price of Coke, there will be a greater quantity demanded for Coke. Since there is a
greater Qd at each given price of Coke, the entire demand curve shifts – we say that
Demand for Coke rises as the price of Pepsi rises. The demand for a substitute will
always move in the same direction as the price of its substitute.

                Pepsi market (the price increases from P1 to P2 and Qd decreases).
       P




       P2


       P1


                                                          D

        0                     Q1           Q2                           Q

                Coke market (Qd increases for any given price).
       P




                                                                   D2
                                                          D1

            0                                                               Q
The distinction between quantity demanded and demand is an important one – demand
only changes when a variable besides the price of the g/s in question changes. When the
good or service’s own price changes only quantity demanded changes, not demand!

         2. Complements – two g/s that are typically consumed together (e.g. milk and
             cereal, peanut butter and jelly, shoes and shoe laces).
Example: If the price of peanut butter rises, then Qd for peanut butter will fall. Since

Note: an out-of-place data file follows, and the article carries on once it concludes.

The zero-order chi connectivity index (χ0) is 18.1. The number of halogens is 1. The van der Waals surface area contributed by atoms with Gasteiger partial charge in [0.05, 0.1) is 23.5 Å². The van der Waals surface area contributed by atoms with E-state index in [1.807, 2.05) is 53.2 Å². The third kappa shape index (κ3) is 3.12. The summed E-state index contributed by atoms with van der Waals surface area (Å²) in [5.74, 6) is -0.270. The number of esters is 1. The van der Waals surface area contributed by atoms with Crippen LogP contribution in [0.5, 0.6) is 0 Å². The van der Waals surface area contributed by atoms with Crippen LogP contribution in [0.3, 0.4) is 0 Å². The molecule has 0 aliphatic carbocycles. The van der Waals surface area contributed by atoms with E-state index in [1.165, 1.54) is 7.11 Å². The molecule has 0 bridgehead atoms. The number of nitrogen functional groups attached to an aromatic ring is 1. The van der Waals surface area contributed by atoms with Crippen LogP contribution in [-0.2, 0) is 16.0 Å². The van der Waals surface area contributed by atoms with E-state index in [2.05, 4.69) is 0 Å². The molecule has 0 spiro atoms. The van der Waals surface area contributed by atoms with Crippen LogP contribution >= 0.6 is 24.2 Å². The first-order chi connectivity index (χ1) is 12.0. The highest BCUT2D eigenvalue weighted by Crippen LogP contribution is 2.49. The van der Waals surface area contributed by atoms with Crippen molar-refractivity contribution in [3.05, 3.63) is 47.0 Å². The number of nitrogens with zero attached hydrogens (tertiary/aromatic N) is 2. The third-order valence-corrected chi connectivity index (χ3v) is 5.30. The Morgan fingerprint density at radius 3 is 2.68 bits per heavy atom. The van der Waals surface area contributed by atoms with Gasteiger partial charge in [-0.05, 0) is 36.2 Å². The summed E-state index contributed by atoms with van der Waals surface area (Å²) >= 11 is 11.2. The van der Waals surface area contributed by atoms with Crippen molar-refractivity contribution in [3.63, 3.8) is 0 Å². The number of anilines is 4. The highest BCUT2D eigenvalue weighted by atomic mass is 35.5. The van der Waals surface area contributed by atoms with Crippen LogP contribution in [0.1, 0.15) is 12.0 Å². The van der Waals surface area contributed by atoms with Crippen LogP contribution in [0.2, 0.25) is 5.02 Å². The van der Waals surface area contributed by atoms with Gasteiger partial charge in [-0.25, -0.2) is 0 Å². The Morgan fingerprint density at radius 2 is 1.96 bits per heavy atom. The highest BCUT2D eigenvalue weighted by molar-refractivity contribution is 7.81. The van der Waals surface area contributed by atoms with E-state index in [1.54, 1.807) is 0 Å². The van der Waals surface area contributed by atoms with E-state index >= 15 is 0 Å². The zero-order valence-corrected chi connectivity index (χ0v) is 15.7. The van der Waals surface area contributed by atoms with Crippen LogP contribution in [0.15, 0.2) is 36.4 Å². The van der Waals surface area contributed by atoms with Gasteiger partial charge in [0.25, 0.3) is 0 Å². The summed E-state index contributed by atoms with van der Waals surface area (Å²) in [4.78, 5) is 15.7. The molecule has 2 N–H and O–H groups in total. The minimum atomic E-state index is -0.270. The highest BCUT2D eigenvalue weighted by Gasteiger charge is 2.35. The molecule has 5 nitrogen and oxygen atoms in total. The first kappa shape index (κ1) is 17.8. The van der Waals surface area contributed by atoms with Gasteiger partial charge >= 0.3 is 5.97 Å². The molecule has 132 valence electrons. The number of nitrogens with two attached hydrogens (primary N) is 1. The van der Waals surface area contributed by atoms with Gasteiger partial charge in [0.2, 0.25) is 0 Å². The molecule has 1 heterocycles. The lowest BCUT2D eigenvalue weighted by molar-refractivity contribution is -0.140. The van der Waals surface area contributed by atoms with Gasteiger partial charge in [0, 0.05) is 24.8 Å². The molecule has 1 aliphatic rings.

jelly is often used with peanut butter, the Qd for jelly will also fall at whatever the current
price of jelly may be. Therefore, demand for jelly decreases.

              Peanut butter market (the price increases from P1 to P2 and Qd decreases).
     P




     P2


     P1


                                                         D

      0                     Q1           Q2                            Q

              Jelly market (Qd decreases for any given price).
     P




                                                                  D1
                                                         D2

          0                                                                Q
      B. Income
         1. Normal goods – when an individual’s income rises, we typically see that the
            person will demand more of a g/s, all else held constant. It depends on the
            individual, but market-wide this is the case for most g/s.